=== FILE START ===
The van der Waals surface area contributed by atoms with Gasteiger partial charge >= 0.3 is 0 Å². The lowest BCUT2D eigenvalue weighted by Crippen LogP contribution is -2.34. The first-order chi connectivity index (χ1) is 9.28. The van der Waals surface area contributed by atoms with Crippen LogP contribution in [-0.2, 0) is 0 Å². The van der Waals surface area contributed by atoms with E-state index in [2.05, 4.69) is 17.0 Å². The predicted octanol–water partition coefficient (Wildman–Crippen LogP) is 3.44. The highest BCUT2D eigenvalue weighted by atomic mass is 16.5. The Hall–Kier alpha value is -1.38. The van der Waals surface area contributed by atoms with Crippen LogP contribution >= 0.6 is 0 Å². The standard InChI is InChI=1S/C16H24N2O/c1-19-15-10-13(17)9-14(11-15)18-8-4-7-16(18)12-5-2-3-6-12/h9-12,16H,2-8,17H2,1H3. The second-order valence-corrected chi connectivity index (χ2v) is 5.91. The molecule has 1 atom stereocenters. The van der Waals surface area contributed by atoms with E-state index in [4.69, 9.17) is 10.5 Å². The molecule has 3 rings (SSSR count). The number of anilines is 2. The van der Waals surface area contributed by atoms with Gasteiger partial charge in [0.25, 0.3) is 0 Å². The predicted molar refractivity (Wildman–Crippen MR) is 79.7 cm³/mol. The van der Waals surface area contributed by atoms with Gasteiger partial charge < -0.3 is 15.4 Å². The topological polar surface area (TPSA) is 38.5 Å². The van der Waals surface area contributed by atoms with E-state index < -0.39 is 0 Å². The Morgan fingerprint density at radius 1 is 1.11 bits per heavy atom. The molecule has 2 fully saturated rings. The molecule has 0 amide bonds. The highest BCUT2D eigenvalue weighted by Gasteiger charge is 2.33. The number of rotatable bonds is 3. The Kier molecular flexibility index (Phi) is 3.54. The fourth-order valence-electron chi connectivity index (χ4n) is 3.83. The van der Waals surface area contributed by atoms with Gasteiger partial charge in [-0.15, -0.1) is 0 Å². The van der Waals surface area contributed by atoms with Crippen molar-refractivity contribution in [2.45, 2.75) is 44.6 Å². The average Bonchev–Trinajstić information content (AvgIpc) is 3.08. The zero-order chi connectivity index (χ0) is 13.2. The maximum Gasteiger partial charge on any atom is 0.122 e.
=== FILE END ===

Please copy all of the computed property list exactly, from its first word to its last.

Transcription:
The van der Waals surface area contributed by atoms with Gasteiger partial charge >= 0.3 is 0 Å². The lowest BCUT2D eigenvalue weighted by Crippen LogP contribution is -2.34. The first-order chi connectivity index (χ1) is 9.28. The van der Waals surface area contributed by atoms with Crippen LogP contribution in [-0.2, 0) is 0 Å². The van der Waals surface area contributed by atoms with E-state index in [2.05, 4.69) is 17.0 Å². The predicted octanol–water partition coefficient (Wildman–Crippen LogP) is 3.44. The highest BCUT2D eigenvalue weighted by atomic mass is 16.5. The Hall–Kier alpha value is -1.38. The van der Waals surface area contributed by atoms with Crippen LogP contribution >= 0.6 is 0 Å². The standard InChI is InChI=1S/C16H24N2O/c1-19-15-10-13(17)9-14(11-15)18-8-4-7-16(18)12-5-2-3-6-12/h9-12,16H,2-8,17H2,1H3. The second-order valence-corrected chi connectivity index (χ2v) is 5.91. The molecule has 1 atom stereocenters. The van der Waals surface area contributed by atoms with E-state index in [4.69, 9.17) is 10.5 Å². The molecule has 3 rings (SSSR count). The number of anilines is 2. The van der Waals surface area contributed by atoms with Gasteiger partial charge in [0.25, 0.3) is 0 Å². The predicted molar refractivity (Wildman–Crippen MR) is 79.7 cm³/mol. The van der Waals surface area contributed by atoms with Gasteiger partial charge < -0.3 is 15.4 Å². The topological polar surface area (TPSA) is 38.5 Å². The van der Waals surface area contributed by atoms with E-state index < -0.39 is 0 Å². The Morgan fingerprint density at radius 1 is 1.11 bits per heavy atom. The molecule has 2 fully saturated rings. The molecule has 0 amide bonds. The highest BCUT2D eigenvalue weighted by Gasteiger charge is 2.33. The number of rotatable bonds is 3. The Kier molecular flexibility index (Phi) is 3.54. The fourth-order valence-electron chi connectivity index (χ4n) is 3.83. The van der Waals surface area contributed by atoms with Gasteiger partial charge in [-0.15, -0.1) is 0 Å². The van der Waals surface area contributed by atoms with Crippen molar-refractivity contribution in [2.45, 2.75) is 44.6 Å². The average Bonchev–Trinajstić information content (AvgIpc) is 3.08. The zero-order chi connectivity index (χ0) is 13.2. The maximum Gasteiger partial charge on any atom is 0.122 e.